Scotland rugby will ‘lift nation’ after Euro failure

STUART Hogg has promised Scotland’s rugby team will put a smile back on the faces of the Tartan Army after watching their football counterparts suffer Euro 2016 anguish.

Vern Cotter's Scotland squad are looking to lift Scottish spirits. Picture: Ian Rutherford
Vern Cotter's Scotland squad are looking to lift Scottish spirits. Picture: Ian Rutherford

Gordon Strachan’s side saw hopes of reaching a first major tournament in 18 years crumble on Thursday night when they were held to a 2-2 draw with Poland at Hampden.

But it is a different story for the nation’s rugby representatives, who can fire themselves into the World Cup quarter-finals if they beat Samoa in Newcastle on Saturday.

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Hogg knows the Scotland support are hurting after their latest qualification nightmare but hopes his team can sooth their pain by marching into the knock-out rounds.

The Glasgow full-back said: “We love our sport in Scotland so it was bitterly disappointing that the football boys couldn’t qualify last night.

“I watched the game and there was a lot of passion involved. Hopefully we can have exactly the same tomorrow and really lift the nation again.

“I room with Sean Lamont so I watched it with him and Greig Laidlaw. We’ve got a cup-of-tea club after dinner so we sat and watched the football and little ‘Greeg’ was going daft at the telly.

“It was disappointing to see them lose but I thought it was a good performance.”

Assistant coach Duncan Hodge also took time out of planning for the team’s final Pool B match to check up on the football side’s bid to reach next summer’s finals in France.

But he insisted Vern Cotter’s troops have learned lessons from the stoppage-time lapse in concentration which ultimately allowed Poland striker Robert Lewandowski to kill off Scotland’s hopes.

“It was massively disappointing for the football team last night,” he said. “It just highlights that little things happen. Things can turn so quickly and we’re aware of that.

“Everything we do on Saturday is going to have an effect on the game. How we react from things like a little mistake is going to be massive for us.”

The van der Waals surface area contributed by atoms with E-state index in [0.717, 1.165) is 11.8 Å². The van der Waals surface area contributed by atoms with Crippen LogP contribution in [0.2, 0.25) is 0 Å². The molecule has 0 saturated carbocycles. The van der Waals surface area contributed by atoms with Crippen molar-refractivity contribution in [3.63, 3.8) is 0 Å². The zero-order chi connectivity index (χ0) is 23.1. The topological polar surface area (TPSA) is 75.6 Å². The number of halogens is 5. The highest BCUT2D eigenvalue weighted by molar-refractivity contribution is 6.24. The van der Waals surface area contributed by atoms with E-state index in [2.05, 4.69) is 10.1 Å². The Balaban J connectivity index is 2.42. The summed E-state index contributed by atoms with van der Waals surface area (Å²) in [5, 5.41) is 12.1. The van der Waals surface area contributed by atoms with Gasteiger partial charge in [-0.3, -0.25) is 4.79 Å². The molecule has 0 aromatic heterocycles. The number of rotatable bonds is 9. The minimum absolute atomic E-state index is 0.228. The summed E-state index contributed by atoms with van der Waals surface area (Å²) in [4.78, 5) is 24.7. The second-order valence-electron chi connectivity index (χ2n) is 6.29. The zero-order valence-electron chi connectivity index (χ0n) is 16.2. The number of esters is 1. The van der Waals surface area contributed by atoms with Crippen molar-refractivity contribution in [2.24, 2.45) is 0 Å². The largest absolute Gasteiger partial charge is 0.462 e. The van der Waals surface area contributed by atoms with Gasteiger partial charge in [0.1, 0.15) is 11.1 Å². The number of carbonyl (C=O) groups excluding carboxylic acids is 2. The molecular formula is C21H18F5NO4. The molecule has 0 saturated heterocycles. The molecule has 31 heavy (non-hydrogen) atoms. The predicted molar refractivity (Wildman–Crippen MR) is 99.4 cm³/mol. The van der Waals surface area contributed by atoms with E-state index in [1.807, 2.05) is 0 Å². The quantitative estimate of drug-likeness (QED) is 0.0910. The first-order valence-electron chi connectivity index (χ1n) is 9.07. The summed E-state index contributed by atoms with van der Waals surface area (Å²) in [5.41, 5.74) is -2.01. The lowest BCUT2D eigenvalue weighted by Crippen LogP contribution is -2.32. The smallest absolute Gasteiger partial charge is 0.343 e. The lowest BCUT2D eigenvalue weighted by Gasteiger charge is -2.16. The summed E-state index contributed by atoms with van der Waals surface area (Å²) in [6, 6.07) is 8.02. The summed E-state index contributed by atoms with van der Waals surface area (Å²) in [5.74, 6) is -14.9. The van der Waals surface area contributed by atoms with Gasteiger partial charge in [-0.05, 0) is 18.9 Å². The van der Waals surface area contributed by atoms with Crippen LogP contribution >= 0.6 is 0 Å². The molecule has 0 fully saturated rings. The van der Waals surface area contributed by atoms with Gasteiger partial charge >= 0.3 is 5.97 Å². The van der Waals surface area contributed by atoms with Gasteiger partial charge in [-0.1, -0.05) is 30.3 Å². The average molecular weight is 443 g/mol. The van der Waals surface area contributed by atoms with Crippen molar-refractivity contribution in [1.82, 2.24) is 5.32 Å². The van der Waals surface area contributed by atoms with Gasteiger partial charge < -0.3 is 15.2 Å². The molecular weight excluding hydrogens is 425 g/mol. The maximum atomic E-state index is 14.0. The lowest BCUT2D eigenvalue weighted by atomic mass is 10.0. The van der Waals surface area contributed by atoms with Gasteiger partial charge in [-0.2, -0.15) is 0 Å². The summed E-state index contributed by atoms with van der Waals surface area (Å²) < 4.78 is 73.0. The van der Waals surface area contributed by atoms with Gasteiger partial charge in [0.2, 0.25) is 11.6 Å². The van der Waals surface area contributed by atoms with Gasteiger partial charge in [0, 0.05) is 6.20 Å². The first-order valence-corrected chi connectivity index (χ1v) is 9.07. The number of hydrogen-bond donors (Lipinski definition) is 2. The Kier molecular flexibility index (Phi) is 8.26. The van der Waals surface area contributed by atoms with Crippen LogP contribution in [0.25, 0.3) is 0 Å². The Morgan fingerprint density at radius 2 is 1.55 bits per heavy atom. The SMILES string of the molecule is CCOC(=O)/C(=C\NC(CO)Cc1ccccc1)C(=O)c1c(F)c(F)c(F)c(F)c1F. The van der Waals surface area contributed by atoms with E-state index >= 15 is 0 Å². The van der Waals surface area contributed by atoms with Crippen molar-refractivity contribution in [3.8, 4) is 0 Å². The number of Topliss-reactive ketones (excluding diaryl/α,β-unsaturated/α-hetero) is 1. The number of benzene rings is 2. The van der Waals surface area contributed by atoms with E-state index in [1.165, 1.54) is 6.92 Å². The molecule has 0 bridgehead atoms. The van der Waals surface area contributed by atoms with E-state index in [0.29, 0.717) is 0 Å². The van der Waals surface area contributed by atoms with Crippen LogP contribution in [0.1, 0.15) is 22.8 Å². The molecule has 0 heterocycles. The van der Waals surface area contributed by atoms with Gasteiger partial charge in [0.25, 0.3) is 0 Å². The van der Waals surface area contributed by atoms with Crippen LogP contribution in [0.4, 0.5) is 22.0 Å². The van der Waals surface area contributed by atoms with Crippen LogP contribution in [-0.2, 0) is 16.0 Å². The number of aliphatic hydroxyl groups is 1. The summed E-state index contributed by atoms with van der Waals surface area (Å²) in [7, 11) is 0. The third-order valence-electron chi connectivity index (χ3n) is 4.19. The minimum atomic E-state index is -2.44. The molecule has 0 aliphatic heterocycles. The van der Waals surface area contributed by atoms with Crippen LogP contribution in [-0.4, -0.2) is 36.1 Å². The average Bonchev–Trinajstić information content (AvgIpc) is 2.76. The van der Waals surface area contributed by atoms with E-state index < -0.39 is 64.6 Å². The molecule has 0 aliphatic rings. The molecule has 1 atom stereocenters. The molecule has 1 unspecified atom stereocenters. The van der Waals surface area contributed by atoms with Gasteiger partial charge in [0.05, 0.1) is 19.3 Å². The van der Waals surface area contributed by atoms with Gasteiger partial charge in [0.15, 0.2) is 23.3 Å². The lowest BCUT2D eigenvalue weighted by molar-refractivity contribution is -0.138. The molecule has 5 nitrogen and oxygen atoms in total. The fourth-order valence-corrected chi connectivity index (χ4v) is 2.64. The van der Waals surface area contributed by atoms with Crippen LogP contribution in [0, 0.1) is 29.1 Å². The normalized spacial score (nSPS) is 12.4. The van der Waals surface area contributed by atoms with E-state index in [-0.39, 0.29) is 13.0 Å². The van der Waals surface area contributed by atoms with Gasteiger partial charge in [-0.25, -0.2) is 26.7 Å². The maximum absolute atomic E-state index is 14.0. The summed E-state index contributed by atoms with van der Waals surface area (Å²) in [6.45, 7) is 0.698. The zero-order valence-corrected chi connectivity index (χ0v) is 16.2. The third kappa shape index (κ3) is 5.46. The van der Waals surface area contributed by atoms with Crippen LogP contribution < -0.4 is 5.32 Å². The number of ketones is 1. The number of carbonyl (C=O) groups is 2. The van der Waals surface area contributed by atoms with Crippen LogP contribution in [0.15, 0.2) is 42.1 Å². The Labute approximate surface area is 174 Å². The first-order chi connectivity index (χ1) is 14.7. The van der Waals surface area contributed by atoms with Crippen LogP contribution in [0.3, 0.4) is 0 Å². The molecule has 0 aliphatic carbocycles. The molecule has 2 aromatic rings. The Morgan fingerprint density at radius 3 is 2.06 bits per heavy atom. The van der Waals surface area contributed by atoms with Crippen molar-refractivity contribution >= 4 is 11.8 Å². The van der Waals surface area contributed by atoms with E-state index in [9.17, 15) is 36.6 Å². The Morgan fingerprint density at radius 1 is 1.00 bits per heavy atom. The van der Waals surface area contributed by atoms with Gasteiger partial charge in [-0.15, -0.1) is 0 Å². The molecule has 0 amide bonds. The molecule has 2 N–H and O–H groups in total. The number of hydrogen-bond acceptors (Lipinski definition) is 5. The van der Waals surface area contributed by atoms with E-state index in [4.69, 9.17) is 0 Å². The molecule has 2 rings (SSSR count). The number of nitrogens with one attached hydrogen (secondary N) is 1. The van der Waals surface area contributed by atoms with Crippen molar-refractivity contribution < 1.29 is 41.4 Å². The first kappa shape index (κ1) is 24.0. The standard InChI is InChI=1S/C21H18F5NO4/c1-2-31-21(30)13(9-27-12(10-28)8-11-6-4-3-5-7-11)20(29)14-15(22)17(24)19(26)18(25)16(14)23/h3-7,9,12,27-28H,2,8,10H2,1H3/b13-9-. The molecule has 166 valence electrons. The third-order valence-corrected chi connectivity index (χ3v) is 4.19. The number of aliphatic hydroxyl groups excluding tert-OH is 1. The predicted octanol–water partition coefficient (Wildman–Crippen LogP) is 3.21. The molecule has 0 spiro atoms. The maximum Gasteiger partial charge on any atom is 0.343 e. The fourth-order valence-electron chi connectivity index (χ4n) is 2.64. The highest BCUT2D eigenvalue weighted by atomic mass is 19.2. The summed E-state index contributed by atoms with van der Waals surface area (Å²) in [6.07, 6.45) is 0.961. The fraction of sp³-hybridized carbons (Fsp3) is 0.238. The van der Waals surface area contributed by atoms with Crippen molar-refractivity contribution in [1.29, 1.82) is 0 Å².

The football side may be suffering but there is a confidence about Cotter’s men.

The Scots blitzed their way to 10 tries and two opening victories over Japan and the United States as they got their World Cup off to a flying start.

But they were brought back down to earth as South Africa claimed a 34-16 win at St James’ Park last weekend.

Hogg admits Scotland got sucked into going toe-to-toe with the muscle-bound Springboks, but insists they will not make the same mistake against an equally robust Samoan side.

“Last week was a minor blip,” the 23-year-old former British and Irish Lion said. “We tried to take South Africa on at their own game plan and it didn’t really work for us.

“We went away from our game plan and turned it into a strength contest, which played into their hands.

“The good thing is that we learned from that and we will move on. We should have stuck to our original game plan, which was to try and move their big pack around and keep the ball when we were kicking.

“At times that worked but the times it didn’t were the times we were getting smashed behind the gain-line after we strayed from the game plan.

“We’d had two physical matches before that but they were nothing compared to what the Boks were bringing.

“We got a rollicking for straying off the plan. It came from pretty much every coach, but we needed that. We have learned from it and will move on. We know we are better than that.”

Samoa’s hopes of clinching a knock-out slot are already finished after back-to-back losses against the South Africans and Japan.

But Hogg is still wary of what the Pacific Islanders could do to their own ambitions.

He said: “The longer these teams stay in a game the quicker they grow arms and legs. You have to shut them down. Every opportunity we get just keep that scoreboard ticking over.

“We learned a lot from last week and we can’t revert back to type and how Scotland of old used to play. We tried to take teams on physically and it didn’t work for us. We’re going back to the way we want to play and hopefully it’ll get us the win.

“There’s a high expectation in this squad that we will qualify but it comes down to what we do on the pitch. The belief is high and so is the confidence. However, we’ll need a complete performance to win.”